Implications of ovarian and uterine maturity evaluated in replacement heifer candidates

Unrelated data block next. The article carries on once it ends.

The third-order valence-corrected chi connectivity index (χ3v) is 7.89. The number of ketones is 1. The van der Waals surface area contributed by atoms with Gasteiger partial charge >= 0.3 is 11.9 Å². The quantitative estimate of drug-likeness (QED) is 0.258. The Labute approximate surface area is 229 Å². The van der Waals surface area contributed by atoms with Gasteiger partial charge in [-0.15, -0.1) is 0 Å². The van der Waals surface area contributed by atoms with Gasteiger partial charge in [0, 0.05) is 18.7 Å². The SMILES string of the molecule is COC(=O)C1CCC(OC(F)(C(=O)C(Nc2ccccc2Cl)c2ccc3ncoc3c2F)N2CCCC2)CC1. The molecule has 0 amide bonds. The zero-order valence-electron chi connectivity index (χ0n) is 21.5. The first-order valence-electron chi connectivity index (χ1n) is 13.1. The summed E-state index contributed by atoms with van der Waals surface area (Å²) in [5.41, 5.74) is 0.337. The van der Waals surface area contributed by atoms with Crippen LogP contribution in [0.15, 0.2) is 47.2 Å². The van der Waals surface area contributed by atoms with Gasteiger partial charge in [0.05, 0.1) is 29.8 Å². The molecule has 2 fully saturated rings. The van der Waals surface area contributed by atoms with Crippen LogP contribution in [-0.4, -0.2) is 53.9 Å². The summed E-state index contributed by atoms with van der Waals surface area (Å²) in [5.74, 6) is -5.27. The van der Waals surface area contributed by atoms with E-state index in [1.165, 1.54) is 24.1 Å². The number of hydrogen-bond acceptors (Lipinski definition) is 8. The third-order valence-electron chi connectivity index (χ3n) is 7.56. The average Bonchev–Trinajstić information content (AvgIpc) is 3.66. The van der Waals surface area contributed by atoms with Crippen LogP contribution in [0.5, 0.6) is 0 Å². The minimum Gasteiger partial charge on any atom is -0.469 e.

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Profitability across the reproductive lifetime of a cow depends on reproductive success in the first breeding season and requires heifers to attain puberty prior to this time. Pre-breeding evaluations may be used to determine pubertal status of heifers via reproductive tract evaluation. Disparities in ovarian and uterine maturity may be detected at the time of evaluation in peripubertal heifers. Two experiments were conducted to characterize the incidence and implications of disparate ovarian and uterine development during the peripubertal period. Reproductive tract development was assessed, and an individual ovarian score (OS) and uterine score (US) were assigned. Pregnancy outcomes were evaluated on the basis of OS, US and reproductive tract score (RTS: first digit = OS; second digit = US) and relationships between reproductive and physiologic maturity were investigated. In Experiment 1, duplicate pre-breeding evaluations (PBE) were conducted on 469 heifers approximately 40 and 30 days prior to the start of breeding seasons from 2019-2021. Scores for ovarian (1 = no ovarian development, pea sized; 2 = very few follicles < 8 mm; 3 = several follicles 8-10 mm; 4 = large preovulatory follicle > 10 mm; 5 = corpus luteum present) and uterine (1 = infantile, undeveloped, difficult to palpate; 2 = poorly developed; 3 = distended, moderately developed; 4 = coiled, well-developed, toned; 5 = distended, well-developed) development were assigned following assessment via transrectal palpation and ultrasonography. Uterine horn diameter (UHD), antral follicle count (AFC), largest follicle diameter (LFD), weight, body condition score (BCS), age, and pelvic area (PA) were recorded. Heifers were subjected to the 14-day CIDR-PG estrous synchronization protocol. Split-time artificial insemination was performed and followed by exposure to bulls 14 days later. Pregnancy diagnosis was performed via transrectal ultrasonography 75-90 days after artificial insemination In Experiment 2, data from 22,173 heifers custom developed by Heartland Cattle Company from 2014-2018 were analyzed retrospectively. Pre-breeding evaluations were conducted 35-45 days prior to breeding and scores for ovarian (2 = infantile, 3 = no significant structures, 4 = large follicle and/or corpus luteum) and uterine (2 = infantile, 3 = mid-sized, distended tract, 4 = well-vascularized, distended or coiled tract) development were assigned following assessment via transrectal palpation. Weight, hip height, and PA were recorded, and average daily gain (ADG) was calculated for the development period. Heifers were subjected to the 14-day MGA-PG protocol and artificial insemination (AI) were performed based on detected estrus. Pregnancy diagnosis was performed using transrectal ultrasonography 45 days after the end of the breeding season. The incidence of disparate ovarian score (OS) and uterine score (US) was 33.7 percent (n = 158/469) in Experiment 1 and 16.3 percent (n = 3,622/22,174) in Experiment 2. Heifers assigned a RTS of less than 3-3 (Experiment 1 = 4.3 percent (n = 20/469); Experiment 2 = 0.6 percent (n = 135/22,174)) demonstrated poor reproductive performance as greater proportions failed to become pregnant in Experiment 1 (P = 0.03) and conception to first service AI was decreased in Experiment 2 (P < 0.01). Reproductive performance did not differ (P > 0.10) between heifers assigned disparate or non-disparate scores of greater than RTS = 3-3. In both experiments, heifers achieving greater physiologic maturity as indicated by age, weight, pelvic area (PA), average daily gain (ADG), or hip height (HH) exhibited greater reproductive maturity as measured by OS and US, respectively. We propose that disparate ovarian and uterine development is the result of rapid and asynchronous growth of the reproductive tract during the peripubertal period. Consequently, independent assessment of ovarian and uterine maturity may increase precision in characterizing the reproductive maturity of heifers, predicting proximity to puberty attainment, and identifying prepubertal heifers that are unlikely to exhibit satisfactory reproductive performance in the first breeding season.